Worcester hold no fear fear for daredevil BucklandBy Alan Manicom
February 05, 2010
James Buckland once parachuted off the Golden Gate Bridge in San Francisco.
So the prospect of packing down against Worcester Warriors in the LV= Anglo-Welsh Cup tomorrow will hold no fear for the London Irish hooker.
Base jumping is one of the world’s more dangerous recreational activities. The sport involves parachuting off fixed structures.
Buckland said: “I did it once off the Golden Gate Bridge when I spent some time in San Fran, working with the Navy Seals in a past life. It was a great experience. Good fun.”
The bridge’s towers stand 746 feet above water.
But Buckland’s early-morning leap was over so quickly that he recalls very little about it.
He said: “It was like being in a wind tunnel and was over in a flash.
“It was a long way down. I had my eyes shut so I didn’t notice how far. I was about 18 or 19. Crazy.”
Researchers have estimated that for every 60 base jumpers, one ends up dying. Not the best odds.
And Buckland recognises that London Irish’s chances of surviving in the LV= Cup are even slimmer.
To top their pool and qualify for the semi-finals, Exiles need a bonus-point win at Sixways, coupled with an unlikely heavy defeat for Scarlets at home to Cardiff Blues.
Even then Gloucester could still pip Exiles with a big win at Harlequins.
The fact that London Irish are without numerous key players tomorrow due to injuries, international call-ups and suspension further reduces their prospects.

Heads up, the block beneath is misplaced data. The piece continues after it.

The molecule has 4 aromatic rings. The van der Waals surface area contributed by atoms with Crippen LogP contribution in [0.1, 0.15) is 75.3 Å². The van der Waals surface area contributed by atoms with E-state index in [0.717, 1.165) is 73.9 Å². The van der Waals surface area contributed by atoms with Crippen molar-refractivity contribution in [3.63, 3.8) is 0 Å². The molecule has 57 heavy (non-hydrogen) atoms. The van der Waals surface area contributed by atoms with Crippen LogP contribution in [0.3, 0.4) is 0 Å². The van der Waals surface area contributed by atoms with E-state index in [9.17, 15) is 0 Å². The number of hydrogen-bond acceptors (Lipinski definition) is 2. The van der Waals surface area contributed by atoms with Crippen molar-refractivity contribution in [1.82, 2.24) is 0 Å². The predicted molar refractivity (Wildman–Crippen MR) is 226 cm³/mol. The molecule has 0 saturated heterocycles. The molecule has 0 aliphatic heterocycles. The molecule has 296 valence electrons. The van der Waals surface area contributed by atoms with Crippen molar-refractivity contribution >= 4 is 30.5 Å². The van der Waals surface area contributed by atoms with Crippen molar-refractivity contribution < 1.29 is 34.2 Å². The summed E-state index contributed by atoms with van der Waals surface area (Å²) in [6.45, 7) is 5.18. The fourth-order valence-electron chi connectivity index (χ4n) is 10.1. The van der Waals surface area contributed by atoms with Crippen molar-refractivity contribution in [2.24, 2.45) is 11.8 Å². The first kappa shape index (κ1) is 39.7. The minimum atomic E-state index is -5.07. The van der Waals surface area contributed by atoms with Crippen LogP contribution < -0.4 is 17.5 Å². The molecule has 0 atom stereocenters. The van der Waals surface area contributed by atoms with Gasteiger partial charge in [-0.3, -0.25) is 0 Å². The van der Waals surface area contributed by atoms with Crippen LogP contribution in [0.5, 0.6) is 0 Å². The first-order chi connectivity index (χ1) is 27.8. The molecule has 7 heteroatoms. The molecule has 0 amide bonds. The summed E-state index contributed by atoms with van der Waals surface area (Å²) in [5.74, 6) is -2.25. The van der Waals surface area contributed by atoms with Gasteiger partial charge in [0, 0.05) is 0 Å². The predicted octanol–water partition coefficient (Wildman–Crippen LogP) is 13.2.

Buckland is nevertheless eagerly anticipating a feisty match up front.
He said: “I’ve never been to Worcester and had an easy game in the forwards.
“They are always a very physical, well drilled side and I’m sure it will be a very stiff contest.”
Exiles will at least take heart from the way they scrummaged in their last game in the competition, last Sunday’s 16-13 home defeat by Quins.
Buckland said: “We have been working very hard trying to get our scrum back up to a level where we want it to be.
“We’ve put a lot of time into it and it was quite satisfying to get a good return for our efforts because Quins are no mugs in that area.
“A lot of weeks we work very hard and probably don’t get rewarded in that area as much as we’d like.
“But last week we gave the backs plenty of good ball and got a good couple of penalties and were often able to get good momentum off it.
“We do not want to be one of those sides that just use a scrum as a restart, we want it to be in our favour and put the other team under pressure so we are quite pleased.”
Referee Martin Fox must have come close to awarding a penalty try last Sunday during a succession of scrums in which Quins were persistently penalised.
“We certainly asked the question,” said Buckland. “If it had been down to me I would have given it. But obviously it is the ref’s decision and what he sees on the day.
“We just need to keep working hard and make it really obvious that we are on top and if the infringements come, we hopefully get rewarded, but at the end of the day it is down to the ref.”
Nowadays 28-year-old Buckland is happy to keep his feet on the ground, indulging his love of horses.
Had he not been a professional rugby player, his career might have taken a different path as a farrier or blacksmith.
After training on Tuesday he was rushing off to attend to a sick horse.
He said: “I have a Cleveland Bay at home. I have to change his dressing because he has a poisoned foot, and I have to muck out before it gets dark.
“He was a hunter in his day and is a happy hacker now. He is an old lad, but a good old boy and has done me a good service so I have to look after him.”